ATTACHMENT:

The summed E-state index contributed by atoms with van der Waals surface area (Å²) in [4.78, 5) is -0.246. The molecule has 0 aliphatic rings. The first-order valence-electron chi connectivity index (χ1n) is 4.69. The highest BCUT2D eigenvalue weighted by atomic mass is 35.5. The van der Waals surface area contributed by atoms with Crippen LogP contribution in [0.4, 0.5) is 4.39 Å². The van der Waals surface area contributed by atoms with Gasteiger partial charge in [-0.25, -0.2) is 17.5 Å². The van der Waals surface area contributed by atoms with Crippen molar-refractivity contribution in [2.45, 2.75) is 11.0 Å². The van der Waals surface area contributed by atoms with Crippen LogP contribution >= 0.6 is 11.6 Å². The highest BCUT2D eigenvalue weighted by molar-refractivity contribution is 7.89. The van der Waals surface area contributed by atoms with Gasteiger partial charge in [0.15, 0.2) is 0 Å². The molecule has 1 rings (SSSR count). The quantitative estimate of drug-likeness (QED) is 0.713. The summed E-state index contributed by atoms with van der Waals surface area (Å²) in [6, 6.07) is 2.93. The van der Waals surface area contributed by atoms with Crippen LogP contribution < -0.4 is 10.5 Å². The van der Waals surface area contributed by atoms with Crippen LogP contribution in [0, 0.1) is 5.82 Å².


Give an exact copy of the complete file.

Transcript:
The summed E-state index contributed by atoms with van der Waals surface area (Å²) in [4.78, 5) is -0.246. The molecule has 0 aliphatic rings. The first-order valence-electron chi connectivity index (χ1n) is 4.69. The highest BCUT2D eigenvalue weighted by atomic mass is 35.5. The van der Waals surface area contributed by atoms with Crippen LogP contribution in [0.4, 0.5) is 4.39 Å². The van der Waals surface area contributed by atoms with Gasteiger partial charge in [-0.25, -0.2) is 17.5 Å². The van der Waals surface area contributed by atoms with Crippen molar-refractivity contribution in [2.45, 2.75) is 11.0 Å². The van der Waals surface area contributed by atoms with Crippen LogP contribution >= 0.6 is 11.6 Å². The highest BCUT2D eigenvalue weighted by molar-refractivity contribution is 7.89. The van der Waals surface area contributed by atoms with Gasteiger partial charge in [0.15, 0.2) is 0 Å². The molecule has 1 rings (SSSR count). The quantitative estimate of drug-likeness (QED) is 0.713. The summed E-state index contributed by atoms with van der Waals surface area (Å²) in [6, 6.07) is 2.93. The van der Waals surface area contributed by atoms with Crippen LogP contribution < -0.4 is 10.5 Å². The van der Waals surface area contributed by atoms with Crippen LogP contribution in [0, 0.1) is 5.82 Å².